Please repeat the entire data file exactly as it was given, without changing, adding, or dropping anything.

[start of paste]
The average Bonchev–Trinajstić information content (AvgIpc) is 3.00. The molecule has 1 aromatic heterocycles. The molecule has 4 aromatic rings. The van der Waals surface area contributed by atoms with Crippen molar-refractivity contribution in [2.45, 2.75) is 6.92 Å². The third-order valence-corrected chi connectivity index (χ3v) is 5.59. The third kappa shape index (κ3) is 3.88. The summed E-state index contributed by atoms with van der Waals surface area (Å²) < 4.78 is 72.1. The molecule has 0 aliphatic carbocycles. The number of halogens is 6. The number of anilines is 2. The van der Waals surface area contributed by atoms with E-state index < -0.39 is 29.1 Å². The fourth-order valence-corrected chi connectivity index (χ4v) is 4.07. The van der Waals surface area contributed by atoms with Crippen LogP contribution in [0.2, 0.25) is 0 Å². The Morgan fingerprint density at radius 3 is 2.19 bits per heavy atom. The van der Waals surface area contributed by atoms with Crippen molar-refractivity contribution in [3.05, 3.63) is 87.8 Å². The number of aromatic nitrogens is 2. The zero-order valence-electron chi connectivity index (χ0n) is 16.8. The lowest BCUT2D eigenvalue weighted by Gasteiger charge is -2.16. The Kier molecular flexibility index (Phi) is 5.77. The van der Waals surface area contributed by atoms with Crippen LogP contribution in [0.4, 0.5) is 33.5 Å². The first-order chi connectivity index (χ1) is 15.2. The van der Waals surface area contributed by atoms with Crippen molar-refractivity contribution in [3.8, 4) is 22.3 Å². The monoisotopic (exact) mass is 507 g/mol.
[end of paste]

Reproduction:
The average Bonchev–Trinajstić information content (AvgIpc) is 3.00. The molecule has 1 aromatic heterocycles. The molecule has 4 aromatic rings. The van der Waals surface area contributed by atoms with Crippen molar-refractivity contribution in [2.45, 2.75) is 6.92 Å². The third-order valence-corrected chi connectivity index (χ3v) is 5.59. The third kappa shape index (κ3) is 3.88. The summed E-state index contributed by atoms with van der Waals surface area (Å²) < 4.78 is 72.1. The molecule has 0 aliphatic carbocycles. The number of halogens is 6. The number of anilines is 2. The van der Waals surface area contributed by atoms with E-state index < -0.39 is 29.1 Å². The fourth-order valence-corrected chi connectivity index (χ4v) is 4.07. The van der Waals surface area contributed by atoms with Crippen LogP contribution in [0.2, 0.25) is 0 Å². The Morgan fingerprint density at radius 3 is 2.19 bits per heavy atom. The van der Waals surface area contributed by atoms with Crippen molar-refractivity contribution in [3.05, 3.63) is 87.8 Å². The number of aromatic nitrogens is 2. The zero-order valence-electron chi connectivity index (χ0n) is 16.8. The lowest BCUT2D eigenvalue weighted by Gasteiger charge is -2.16. The Kier molecular flexibility index (Phi) is 5.77. The van der Waals surface area contributed by atoms with Crippen LogP contribution in [0.4, 0.5) is 33.5 Å². The first-order chi connectivity index (χ1) is 15.2. The van der Waals surface area contributed by atoms with Crippen molar-refractivity contribution in [3.8, 4) is 22.3 Å². The monoisotopic (exact) mass is 507 g/mol.